Egyptian Exile: The Prototype for Later Exiles
The Torah does not describe for us in any form whatsoever as to what
happened to the family of Yaakov - who are now the people of Israel, and
suddenly very numerous and at one time very influential and comfortable in
Egyptian society - in the years between the death of Yosef and the
enslavement of the Jews many decades later.
The Torah is not here to give us a narrative of interesting historical facts
and, as it did in the book of Bereshith, it skips over decades and even
centuries without giving us any in-depth description. But Midrash does
attempt to somehow fill that void and portrays for us on one hand a people
who attempted to remain separate and unique from the Egyptian majority
culture by its dress, language and historical memory and yet on the other
hand succumbed to adopting Egyptian gods and beliefs.
The Egyptian exile was the prototype for all later exiles. It posed the
challenge of how to remain steadfastly Jewish while living under foreign
rule and enmeshed in a foreign, even alien, culture and belief system. This
has remained the major challenge of Jewish existence throughout the ages.
This challenge accounts for the relative paucity of the number of Jews in
the world and for the continuing pressures – anti-Semitic and otherwise –
that constantly threaten to erode Jewish identity and even existence.
Every place of Jewish exile in the Diaspora has faced this challenge. Some
localities have fared better than others in coping with it. Though the
challenge has remained constant, the responses to it have varied from place
to place. Apparently what may have worked successfully for one society and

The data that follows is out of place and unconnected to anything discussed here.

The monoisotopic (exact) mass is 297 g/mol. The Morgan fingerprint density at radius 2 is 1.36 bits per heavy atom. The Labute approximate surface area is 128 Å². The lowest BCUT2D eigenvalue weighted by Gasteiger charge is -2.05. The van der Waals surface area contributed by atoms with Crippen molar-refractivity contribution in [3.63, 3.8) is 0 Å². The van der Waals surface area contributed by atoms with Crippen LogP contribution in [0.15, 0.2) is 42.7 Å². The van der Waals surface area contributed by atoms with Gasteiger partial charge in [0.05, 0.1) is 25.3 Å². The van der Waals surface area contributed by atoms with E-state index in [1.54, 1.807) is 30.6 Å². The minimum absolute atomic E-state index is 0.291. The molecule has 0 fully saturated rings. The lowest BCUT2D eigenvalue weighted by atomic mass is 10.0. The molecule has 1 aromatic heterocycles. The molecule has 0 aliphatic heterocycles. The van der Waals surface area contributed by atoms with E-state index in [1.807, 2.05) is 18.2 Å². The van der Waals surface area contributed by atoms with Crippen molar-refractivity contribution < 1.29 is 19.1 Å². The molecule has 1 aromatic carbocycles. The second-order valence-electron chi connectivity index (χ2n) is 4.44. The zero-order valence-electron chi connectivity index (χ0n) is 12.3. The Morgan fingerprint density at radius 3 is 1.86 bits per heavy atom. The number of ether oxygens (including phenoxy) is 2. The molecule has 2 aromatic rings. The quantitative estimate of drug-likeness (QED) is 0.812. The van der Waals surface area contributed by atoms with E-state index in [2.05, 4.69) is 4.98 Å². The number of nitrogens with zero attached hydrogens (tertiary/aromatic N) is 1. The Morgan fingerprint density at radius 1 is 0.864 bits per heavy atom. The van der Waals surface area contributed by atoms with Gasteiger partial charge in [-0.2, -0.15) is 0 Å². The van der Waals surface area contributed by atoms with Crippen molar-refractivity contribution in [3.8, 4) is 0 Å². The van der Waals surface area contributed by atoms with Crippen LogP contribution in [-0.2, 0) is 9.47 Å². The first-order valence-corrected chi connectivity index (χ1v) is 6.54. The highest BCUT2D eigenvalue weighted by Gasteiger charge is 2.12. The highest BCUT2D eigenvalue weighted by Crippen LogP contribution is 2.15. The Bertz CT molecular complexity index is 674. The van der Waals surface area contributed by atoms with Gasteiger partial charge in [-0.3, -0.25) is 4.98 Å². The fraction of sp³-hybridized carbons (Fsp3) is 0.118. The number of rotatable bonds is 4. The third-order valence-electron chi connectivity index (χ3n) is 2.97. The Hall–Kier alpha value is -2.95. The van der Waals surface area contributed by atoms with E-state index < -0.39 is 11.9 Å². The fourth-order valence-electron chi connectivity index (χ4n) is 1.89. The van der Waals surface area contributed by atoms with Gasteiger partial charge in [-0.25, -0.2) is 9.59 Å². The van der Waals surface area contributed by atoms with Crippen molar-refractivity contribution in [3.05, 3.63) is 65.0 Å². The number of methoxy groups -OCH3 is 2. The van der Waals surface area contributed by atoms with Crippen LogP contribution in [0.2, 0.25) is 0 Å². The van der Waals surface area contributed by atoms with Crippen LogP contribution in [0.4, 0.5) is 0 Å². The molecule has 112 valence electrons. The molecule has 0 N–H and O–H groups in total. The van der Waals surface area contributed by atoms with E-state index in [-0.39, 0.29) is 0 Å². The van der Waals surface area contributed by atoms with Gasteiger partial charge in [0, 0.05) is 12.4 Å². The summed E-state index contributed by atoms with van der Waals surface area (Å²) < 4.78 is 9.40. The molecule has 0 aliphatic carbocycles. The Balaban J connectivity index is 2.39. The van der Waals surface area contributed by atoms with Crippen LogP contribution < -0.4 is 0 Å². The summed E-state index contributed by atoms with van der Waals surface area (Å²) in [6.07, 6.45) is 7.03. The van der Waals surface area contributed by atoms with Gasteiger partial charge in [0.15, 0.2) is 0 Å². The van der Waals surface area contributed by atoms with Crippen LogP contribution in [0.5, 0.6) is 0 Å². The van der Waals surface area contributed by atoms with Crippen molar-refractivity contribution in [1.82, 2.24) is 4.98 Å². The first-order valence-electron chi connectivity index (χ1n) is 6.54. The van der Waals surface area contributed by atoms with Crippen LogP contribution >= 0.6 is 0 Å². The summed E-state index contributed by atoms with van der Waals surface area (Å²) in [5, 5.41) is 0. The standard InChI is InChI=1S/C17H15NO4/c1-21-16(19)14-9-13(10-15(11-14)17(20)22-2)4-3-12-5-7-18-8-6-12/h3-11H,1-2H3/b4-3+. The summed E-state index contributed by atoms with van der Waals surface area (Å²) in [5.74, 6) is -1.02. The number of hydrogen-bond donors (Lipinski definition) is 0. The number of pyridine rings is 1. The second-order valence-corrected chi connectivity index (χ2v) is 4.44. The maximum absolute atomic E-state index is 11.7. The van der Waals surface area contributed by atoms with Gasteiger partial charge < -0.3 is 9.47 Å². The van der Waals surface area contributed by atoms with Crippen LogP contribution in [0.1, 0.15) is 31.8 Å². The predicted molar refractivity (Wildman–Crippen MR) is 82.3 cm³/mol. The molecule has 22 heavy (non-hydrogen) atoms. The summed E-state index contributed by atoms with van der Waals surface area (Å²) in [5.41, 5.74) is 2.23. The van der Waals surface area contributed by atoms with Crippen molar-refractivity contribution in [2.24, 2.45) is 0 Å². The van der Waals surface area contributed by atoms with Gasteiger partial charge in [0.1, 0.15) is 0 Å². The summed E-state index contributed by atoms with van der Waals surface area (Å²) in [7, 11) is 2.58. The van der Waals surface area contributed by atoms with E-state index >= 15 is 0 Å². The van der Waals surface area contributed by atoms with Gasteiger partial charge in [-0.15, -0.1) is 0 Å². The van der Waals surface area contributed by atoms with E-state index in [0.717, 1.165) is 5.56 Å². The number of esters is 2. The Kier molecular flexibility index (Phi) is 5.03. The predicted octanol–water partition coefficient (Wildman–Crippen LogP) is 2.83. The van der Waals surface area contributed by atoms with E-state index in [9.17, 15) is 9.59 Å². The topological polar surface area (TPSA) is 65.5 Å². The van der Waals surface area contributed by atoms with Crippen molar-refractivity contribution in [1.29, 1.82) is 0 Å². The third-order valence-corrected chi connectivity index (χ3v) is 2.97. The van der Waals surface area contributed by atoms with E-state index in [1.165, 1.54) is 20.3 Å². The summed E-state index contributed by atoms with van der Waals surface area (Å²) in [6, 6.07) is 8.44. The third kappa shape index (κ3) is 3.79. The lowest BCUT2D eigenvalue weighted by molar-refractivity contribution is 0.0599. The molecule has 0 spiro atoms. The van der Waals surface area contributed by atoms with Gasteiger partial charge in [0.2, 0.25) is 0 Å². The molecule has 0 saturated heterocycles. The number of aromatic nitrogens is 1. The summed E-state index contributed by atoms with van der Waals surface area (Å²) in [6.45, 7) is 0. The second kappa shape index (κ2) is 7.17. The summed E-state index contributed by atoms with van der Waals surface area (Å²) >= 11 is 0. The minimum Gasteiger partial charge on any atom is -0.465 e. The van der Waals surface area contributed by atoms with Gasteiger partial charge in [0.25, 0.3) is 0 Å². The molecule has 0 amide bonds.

time may not be the correct solution for another.
It is important to note that the redemption from Egyptian exile was
facilitated by Heaven through unlikely means and by a surprising champion of
Israel’s cause. The likely choice for becoming the redeemer of Israel from
Egyptian bondage was certainly Aharon. He was present with the Jews during
the darkest years of persecution and was recognized by the people as its
leading personality. He led the tribe of Levi, the tribe of scholars of
Yaakov’s Torah and the bearers and teachers of his tradition.
His brother Moshe, who disappears from the scene of Jewish suffering in
Egypt for approximately sixty years, was raised in the palace of the hated
Pharaoh and does not appear to be especially articulate in speech. As a
shepherd, he engages in an occupation reviled by the dominant Egyptian
society and culture. Yet it is Moshe who is the redeemer, the lawgiver, and
the greatest of all prophets that the world will ever know.
It is Moshe who will teach Israel the Torah, which alone will be the
necessary guarantee for Jewish survival and growth in all of the societies
in which it will find itself to be part of. God’s guidance and protection of
Israel lies in providing the Jewish people with proper, even if unlikely,
leadership to meet the challenges constantly imposed on a small people by
varying times and place.
Rabbi Berel Wein